Best part is that I still have about 5 servings of leftovers for the weekend. It's going to be a rainy one, so this is my version of summer comfort food.
Friday, June 10, 2011
The crazy rains throughout May/June in New England, followed by some ridiculously hot temperatures and more rain have been good for my plant babies. Everyone talks about eating local and organic these days, but the money and access is always the rate limiting factor.
We are lucky enough to have our own little patch and okay weather to grow a bit of stuff. A small elevated patio, however is not really productive enough to feed our family of three which includes a ravenous toddler. Yes, you heard me... ravenous. We have yet to see the "picky" moniker that is so common these days. Probably because she has never really been offered dinosaur shaped nuggets, we never order off of the "kids menu" and she would rather eat a whole apple or pear than a Delmonte fruit cup. I can't tell you how many times people stop us and say, "is she going to eat the peel on that whole fruit?". Hmmm... why not, I eat the peel. Fruit cups have brainwashed society into thinking that kids will choke and die on apple and pear peels.
I think also the fact that she "helps" plant the garden by "digging" in the dirt with her kid sized trowel gives her an idea of where the food actually comes from. Post a comment or email me and I can send you some peer-reviewed journal articles providing positive evidence for this. And these are actual community based research trials done in schools, so it's not just anecdotal.
All that being said, I also belong to a organic produce delivery service, Boston Organics and have coordinated set-up a cluster distribution point for the World Peas Community Supported Agriculture group in Charlestown. Boston Organics takes care of the organic and World Peas does the local part (and often organic, but because they are small farmers, they can't afford the USDA certification most times).
Anyway, here are some of my backyard babies before they bear fruit (well more precisely veggies). I'll update the pictures once we get more blooms!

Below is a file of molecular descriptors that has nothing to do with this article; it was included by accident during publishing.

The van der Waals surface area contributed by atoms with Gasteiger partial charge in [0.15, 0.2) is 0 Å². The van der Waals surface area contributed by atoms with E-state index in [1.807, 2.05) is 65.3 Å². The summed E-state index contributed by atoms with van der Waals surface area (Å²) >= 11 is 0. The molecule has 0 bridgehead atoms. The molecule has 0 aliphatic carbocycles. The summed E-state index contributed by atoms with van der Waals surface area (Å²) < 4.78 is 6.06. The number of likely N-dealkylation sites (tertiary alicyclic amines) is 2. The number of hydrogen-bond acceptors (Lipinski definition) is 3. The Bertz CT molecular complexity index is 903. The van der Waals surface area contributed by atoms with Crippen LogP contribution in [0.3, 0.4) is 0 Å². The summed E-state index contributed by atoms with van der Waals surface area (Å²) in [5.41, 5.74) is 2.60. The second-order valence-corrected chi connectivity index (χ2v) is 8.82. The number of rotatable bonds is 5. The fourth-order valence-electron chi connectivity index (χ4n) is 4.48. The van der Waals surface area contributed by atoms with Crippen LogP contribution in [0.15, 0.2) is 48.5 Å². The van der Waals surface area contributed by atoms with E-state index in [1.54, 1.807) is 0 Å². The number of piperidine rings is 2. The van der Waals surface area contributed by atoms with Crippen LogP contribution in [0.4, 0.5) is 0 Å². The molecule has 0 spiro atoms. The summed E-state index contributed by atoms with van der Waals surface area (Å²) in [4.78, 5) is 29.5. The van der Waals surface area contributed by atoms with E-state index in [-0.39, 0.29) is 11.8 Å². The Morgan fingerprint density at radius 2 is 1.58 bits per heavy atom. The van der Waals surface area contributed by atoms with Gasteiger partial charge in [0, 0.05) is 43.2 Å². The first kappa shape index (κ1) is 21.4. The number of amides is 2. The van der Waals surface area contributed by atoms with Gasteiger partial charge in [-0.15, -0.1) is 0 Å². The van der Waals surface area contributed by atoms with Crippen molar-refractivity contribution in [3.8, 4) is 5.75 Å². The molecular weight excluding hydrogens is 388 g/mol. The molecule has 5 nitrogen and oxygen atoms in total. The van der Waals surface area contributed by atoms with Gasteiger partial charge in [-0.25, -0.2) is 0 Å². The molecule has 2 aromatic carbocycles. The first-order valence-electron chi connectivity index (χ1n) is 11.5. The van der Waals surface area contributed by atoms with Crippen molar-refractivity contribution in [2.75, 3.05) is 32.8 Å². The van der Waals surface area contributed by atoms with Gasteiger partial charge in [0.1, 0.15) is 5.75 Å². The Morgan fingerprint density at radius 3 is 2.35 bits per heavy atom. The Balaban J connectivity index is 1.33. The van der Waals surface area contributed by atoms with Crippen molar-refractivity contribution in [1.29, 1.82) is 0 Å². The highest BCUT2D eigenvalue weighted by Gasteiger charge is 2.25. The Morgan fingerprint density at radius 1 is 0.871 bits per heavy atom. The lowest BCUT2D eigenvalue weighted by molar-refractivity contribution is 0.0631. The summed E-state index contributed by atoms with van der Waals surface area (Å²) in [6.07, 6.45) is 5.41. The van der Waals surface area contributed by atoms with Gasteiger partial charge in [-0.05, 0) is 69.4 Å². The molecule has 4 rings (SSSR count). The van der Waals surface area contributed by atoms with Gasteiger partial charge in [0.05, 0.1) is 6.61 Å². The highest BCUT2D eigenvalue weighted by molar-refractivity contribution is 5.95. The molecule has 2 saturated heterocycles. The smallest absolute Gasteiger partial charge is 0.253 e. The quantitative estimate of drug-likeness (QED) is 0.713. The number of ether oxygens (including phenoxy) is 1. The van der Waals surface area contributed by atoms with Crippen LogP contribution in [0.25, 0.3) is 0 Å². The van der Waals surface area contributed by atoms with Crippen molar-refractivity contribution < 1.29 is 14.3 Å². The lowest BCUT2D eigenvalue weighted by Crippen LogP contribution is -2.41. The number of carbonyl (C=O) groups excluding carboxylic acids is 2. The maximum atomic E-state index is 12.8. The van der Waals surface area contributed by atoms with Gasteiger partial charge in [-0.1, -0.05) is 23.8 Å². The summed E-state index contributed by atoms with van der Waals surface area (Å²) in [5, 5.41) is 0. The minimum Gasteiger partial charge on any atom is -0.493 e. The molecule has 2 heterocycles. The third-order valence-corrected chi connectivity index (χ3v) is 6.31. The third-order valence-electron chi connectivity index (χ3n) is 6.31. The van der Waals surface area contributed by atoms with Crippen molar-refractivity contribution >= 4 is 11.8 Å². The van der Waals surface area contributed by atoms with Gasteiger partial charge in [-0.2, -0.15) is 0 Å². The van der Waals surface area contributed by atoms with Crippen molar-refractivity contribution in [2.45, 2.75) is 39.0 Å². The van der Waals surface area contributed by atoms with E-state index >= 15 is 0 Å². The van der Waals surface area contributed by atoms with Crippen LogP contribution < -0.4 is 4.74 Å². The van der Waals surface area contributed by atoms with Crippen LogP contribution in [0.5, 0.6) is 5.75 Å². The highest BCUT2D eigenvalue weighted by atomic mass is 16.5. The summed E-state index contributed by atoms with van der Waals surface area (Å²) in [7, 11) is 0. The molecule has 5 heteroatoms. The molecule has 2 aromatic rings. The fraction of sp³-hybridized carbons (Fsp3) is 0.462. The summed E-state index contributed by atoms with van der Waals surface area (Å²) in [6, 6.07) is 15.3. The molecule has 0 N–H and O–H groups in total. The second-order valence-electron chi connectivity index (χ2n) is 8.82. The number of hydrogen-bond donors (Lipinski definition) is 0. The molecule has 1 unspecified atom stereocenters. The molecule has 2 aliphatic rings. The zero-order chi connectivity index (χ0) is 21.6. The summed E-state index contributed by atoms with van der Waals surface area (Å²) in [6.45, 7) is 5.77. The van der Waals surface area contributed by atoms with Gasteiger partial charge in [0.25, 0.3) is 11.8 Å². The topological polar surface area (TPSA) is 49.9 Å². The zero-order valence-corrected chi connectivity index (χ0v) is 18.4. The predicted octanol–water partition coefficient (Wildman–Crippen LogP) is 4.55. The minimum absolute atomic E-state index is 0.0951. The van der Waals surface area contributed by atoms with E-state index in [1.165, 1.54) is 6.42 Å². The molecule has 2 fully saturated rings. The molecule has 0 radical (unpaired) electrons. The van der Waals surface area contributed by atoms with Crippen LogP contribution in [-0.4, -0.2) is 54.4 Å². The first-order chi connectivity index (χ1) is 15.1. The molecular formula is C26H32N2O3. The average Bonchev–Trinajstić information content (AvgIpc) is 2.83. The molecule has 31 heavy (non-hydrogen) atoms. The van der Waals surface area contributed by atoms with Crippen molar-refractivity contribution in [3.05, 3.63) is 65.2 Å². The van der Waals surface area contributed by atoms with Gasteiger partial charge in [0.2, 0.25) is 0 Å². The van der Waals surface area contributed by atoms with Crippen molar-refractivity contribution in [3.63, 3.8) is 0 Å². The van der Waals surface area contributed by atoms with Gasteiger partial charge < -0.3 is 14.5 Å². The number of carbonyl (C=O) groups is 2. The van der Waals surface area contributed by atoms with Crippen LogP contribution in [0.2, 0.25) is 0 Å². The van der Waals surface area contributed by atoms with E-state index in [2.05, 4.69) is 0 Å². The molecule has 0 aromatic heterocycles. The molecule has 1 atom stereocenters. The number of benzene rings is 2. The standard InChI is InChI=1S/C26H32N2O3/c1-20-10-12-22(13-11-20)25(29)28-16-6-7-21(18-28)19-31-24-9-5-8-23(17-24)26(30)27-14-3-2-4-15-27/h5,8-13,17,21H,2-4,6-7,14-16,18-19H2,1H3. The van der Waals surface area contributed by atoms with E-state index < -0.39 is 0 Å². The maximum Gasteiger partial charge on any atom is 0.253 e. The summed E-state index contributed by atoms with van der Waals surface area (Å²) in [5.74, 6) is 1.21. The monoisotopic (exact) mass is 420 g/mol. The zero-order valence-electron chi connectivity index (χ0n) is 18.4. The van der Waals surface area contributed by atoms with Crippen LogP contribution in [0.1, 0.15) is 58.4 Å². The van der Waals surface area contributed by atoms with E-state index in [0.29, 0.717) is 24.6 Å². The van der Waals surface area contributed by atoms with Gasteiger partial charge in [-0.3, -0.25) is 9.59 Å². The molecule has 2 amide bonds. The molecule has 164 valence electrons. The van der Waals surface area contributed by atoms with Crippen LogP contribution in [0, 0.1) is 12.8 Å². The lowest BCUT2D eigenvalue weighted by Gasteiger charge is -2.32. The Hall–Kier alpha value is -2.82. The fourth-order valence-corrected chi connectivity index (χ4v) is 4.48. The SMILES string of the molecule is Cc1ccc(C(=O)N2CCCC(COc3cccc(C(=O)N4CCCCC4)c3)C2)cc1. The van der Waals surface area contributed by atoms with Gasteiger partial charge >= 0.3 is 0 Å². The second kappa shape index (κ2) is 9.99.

Sage and thyme (foreground) Bell pepper (background)
Zucchini (I think I need to thin these out)
Grape tomatoes, lavender and scarlet flax (in the smaller pots in front)
Chives atop of my rain collecting barrel.
We don't have a hose hookup since our patio is on top of the garage on the 2nd floor and the house hose hookup is downstairs by the back door. This is better anyway, because why let all that good rain go to waste?
Monday, June 6, 2011
Wednesday, June 1, 2011
I had a craving for this Vietnamese dish after watching a documentary on the Discovery Channel about the Humboldt squid invasion.
I found a couple of recipes online that described how to make this yummy treat that my mom used to make when I was a kid. I used to act as sous-chef, helping her clean the squid of its guts, ink sac and pseudo-spine. However, one of the aforementioned recipes said that to make life easier, I should buy the pre-cleaned frozen version.
So off to HMart we went on Memorial Day to procure the ingredients. Shopping with a toddler is always dicey, so I grabbed my items without carefully reading the labels.
To make sure that I didn't give us all food poisoning, I opted to stir-fry the ground pork, mushrooms and shallot filling the morning before I was going to stuff the tubes. Then, to my surprise, when I got home from work and pulled the defrosted box of squid out of the fridge, I noticed that there would be more work to be done!
Eek -- they weren't cleaned - eyes, guts, pseudo-spine and everything! Thankfully, L had fallen asleep in her stroller on the way home from school, so I had a window of opportunity! My childhood skills came in handy and I was able to de-gross the squid tubes handily!
Stuffed and grilled and delicious! I used toothpicks to "sew up" the tube ends so that the filling didn't come exploding outwards on the BBQ. Great with hot sauce!